BioMed Research International

BioMed Research International / 2014 / Article
Special Issue

Neurodegeneration: Etiologies and New Therapies

View this Special Issue

Research Article | Open Access

Volume 2014 |Article ID 926394 |

Ekaterina Kuzina, Anna Kudriaeva, Ivan Smirnov, Michael V. Dubina, Alexander Gabibov, Alexey Belogurov, "Glatiramer Acetate and Nanny Proteins Restrict Access of the Multiple Sclerosis Autoantigen Myelin Basic Protein to the 26S Proteasome", BioMed Research International, vol. 2014, Article ID 926394, 10 pages, 2014.

Glatiramer Acetate and Nanny Proteins Restrict Access of the Multiple Sclerosis Autoantigen Myelin Basic Protein to the 26S Proteasome

Academic Editor: W. David Arnold
Received09 May 2014
Revised13 Aug 2014
Accepted16 Aug 2014
Published08 Sep 2014


We recently showed that myelin basic protein (MBP) is hydrolyzed by 26S proteasome without ubiquitination. The previously suggested concept of charge-mediated interaction between MBP and the proteasome led us to attempt to compensate or mimic its positive charge to inhibit proteasomal degradation. We demonstrated that negatively charged actin and calmodulin (CaM), as well as basic histone H1.3, inhibit MBP hydrolysis by competing with the proteasome and MBP, respectively, for binding their counterpart. Interestingly, glatiramer acetate (GA), which is used to treat multiple sclerosis (MS) and is structurally similar to MBP, inhibits intracellular and in vitro proteasome-mediated MBP degradation. Therefore, the data reported in this study may be important for myelin biogenesis in both the normal state and pathophysiological conditions.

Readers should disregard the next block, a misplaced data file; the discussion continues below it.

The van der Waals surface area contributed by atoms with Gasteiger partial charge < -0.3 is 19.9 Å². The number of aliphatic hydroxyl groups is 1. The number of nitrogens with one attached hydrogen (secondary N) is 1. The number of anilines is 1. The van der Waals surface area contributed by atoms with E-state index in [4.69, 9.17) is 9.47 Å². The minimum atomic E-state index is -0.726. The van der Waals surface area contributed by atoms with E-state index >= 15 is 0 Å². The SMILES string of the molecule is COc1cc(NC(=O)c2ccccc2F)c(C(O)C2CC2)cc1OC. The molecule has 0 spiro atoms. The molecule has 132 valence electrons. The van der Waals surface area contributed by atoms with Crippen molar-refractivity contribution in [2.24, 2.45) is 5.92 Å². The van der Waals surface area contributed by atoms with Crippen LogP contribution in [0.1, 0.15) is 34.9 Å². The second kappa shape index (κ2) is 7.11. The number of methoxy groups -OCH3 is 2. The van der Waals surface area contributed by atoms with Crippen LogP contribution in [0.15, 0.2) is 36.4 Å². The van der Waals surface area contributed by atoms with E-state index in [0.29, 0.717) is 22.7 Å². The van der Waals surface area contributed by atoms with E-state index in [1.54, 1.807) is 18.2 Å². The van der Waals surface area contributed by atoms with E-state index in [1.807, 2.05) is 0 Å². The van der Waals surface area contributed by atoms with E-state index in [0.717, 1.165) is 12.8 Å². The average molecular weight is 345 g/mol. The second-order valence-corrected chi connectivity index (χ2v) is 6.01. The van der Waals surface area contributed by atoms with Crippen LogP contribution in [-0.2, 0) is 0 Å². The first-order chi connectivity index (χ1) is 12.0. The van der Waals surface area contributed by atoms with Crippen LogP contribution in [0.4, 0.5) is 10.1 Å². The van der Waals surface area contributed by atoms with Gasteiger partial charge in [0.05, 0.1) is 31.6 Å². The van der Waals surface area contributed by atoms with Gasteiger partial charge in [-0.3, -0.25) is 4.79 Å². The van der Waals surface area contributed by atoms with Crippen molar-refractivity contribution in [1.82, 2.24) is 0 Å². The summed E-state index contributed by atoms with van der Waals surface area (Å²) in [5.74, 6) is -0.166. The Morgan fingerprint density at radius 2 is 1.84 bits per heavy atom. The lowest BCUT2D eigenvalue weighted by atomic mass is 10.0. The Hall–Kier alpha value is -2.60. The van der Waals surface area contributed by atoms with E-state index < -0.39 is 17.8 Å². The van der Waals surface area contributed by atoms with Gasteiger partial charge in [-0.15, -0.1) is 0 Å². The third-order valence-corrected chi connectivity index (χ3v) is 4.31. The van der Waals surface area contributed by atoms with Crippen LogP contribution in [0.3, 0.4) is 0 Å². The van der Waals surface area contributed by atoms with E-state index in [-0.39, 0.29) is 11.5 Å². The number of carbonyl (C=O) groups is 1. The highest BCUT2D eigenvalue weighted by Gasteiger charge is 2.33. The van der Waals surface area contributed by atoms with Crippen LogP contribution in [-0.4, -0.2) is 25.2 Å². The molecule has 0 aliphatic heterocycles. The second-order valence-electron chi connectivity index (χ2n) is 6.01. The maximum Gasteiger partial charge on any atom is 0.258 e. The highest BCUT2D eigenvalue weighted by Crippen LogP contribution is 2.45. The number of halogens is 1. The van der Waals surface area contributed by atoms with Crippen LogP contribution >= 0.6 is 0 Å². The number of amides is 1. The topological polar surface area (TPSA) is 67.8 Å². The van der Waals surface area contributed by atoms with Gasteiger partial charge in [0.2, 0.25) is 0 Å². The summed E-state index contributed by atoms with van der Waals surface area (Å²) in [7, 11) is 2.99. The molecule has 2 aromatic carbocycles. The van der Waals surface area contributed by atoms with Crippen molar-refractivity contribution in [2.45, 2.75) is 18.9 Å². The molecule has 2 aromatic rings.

1. Introduction

Myelin basic protein (MBP) is one of the major autoantigens in the pathogenesis of multiple sclerosis (MS) [1] and experimental autoimmune encephalomyelitis [2]—animal model of MS. MBP and its peptides have been extensively studied as important components of the autoimmune pathology of the central nervous system (CNS). A number of MBP peptides were found to be strongly associated with MHC class II [3, 4] in MS patients. Although MS is thought to be mainly a CD4+ T cell-mediated disease, myelin-specific cytotoxic lymphocytes, which recognize MHC I-restricted MBP peptides, can lyse human oligodendrocytes in cell culture [5] and cause severe EAE in mice [6]. The fragments of intracellular proteins that are presented on the MHC class I molecules are generated mainly by the multicatalytic proteinase complex—a 26S proteasome [7]. The majority of cellular proteins are degraded by the 26S proteasome in a ubiquitin-dependent manner [8]. The polyubiquitin chains interact with the 19S regulatory particle, which catalyzes the deubiquitination and denaturation of the substrate and its translocation into the 20S catalytic chamber [9, 10]. Interestingly, recent data indicate that proteasome substrates may be polymonoubiquitinated [11] or even modified by single ubiquitin moieties [12]. Moreover, the number of proteins, such as ornithine decarboxylase [13] and p21 [14], can be degraded by the 26S proteasome without ubiquitination in an ATP-dependent manner [15]. Uncapped 20S proteasome particles are also active in the degradation of either completely or regionally disordered nonubiquitinated proteins, such as α-synuclein [16] and p53 [17]. Recently we have shown that the 26S proteasome can hydrolyze MBP at physiologically relevant concentrations without ubiquitination in vitro and in mature oligodendrocytes [18]. Therefore, proteasome-mediated MBP degradation, which generates myelin antigenic peptides [19, 20], is of a critical importance for the pathogenesis of CNS-related autoimmune diseases.